5. Let it Be
In the church of Beatle-mania, this is Hallelujah. The “Our Father” of the Fab Four is a band-defining track, partly because people pined for a reunion and refused to acknowledge that the group would be no more. It probably wasn’t easy to watch Lennon venture on his own and work alongside the controversial Yoko Ono. It probably wasn’t easy watching George Harrison appear to have a blast jamming in The Traveling Wilburys, without a Beatle in sight. And Lord knows it’s been painful recognizing that John and George are with us no more. What’s done is done. So let us allow that brief period of musical bliss to be worshiped until eternity. Alas, let it be.
4. Nowhere Man
This one is for the outcasts and vagabonds. It’s for the hermits and the wanderers. It’s for those who never sold their soul for what is now known as the modern-day American dream. It’s for those who’d rather sleep in the back of a van than commit to the nine-to-five work grind. These nowhere men and women are often short of reason and rarely inclined to heed to one’s advice, despite even Paul and John’s strongest efforts. The Beatles go further into the shallows of this nowhere man’s personality, by pointing out his ignorance when it comes to failing to see the significance in virtually anything. The theme of the track is that we all march to the beat of our own drum and if one fails to ever take their own lead, you will be stuck following the tormented paths of anonymous drifters.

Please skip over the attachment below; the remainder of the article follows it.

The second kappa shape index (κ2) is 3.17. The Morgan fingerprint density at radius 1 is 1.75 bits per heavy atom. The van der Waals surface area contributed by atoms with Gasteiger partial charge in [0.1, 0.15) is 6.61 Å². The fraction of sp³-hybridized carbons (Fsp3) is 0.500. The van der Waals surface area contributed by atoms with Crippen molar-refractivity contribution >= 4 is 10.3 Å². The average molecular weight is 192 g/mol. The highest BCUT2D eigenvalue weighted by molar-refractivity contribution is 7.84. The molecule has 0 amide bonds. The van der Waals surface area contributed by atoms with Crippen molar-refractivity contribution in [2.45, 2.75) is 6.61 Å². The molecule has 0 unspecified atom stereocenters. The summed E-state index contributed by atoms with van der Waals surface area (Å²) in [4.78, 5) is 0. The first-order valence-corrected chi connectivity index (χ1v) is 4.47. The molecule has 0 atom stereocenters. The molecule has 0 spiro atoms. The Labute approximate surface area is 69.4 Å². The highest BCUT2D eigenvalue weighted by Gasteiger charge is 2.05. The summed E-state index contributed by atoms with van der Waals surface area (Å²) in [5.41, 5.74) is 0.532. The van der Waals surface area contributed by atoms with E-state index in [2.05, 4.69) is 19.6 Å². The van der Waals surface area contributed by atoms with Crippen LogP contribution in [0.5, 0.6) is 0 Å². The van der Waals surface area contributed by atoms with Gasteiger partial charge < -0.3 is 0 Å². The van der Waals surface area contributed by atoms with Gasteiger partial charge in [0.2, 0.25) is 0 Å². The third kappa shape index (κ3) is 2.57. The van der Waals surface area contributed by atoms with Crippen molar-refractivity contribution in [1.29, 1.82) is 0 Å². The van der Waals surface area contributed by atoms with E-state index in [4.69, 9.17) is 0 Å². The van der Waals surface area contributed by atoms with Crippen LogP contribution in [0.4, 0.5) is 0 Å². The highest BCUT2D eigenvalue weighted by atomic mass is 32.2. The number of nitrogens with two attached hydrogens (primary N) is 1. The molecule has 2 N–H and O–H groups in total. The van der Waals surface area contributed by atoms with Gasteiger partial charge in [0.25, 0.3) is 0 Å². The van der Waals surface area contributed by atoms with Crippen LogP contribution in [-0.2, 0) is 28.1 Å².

As a species, we’ve written elaborate books, created thoughtful films and fantasized for days about the possibility of going back in time. It’s a torturous affair, longing for a rewind button only to know as well as even the wisest scientist, that the only unit of time available for tampering is the incoming future. Those who choose to dwell on the past will often perish into the quicksand of bitterness or become overwhelmed with regret. It is enlightened seeds of wisdom like “Yesterday” that remind us why there is no such existence of an insignificant decision.
2. In My Life
The opening few seconds ignites a carousel of goose bumps for anyone with even the slightest connection with this masterpiece. It’s a life’s photo album, one that flickers through each stage of development, quickly stopping at precious moments and reflecting for a brief word. It halts for a lengthier pause at the women that made the hearts of even the mighty Beatles’ melt as these prized dames have been rewarded with voluminous chapters throughout the Brits’ musical catalogue.
1. Here Comes the Sun
You can almost literally see the sun rising over the mountains when the opening riff blossoms. It’s a warm bath of comfort, a song that removes the chills of winter with one swift George Harrison guitar lick. “Here Comes the Sun” is 1960’s audio ecstasy, a song that doesn’t just sound of happiness, but is the theme of where this flawless emotion is manufactured deep inside the soul.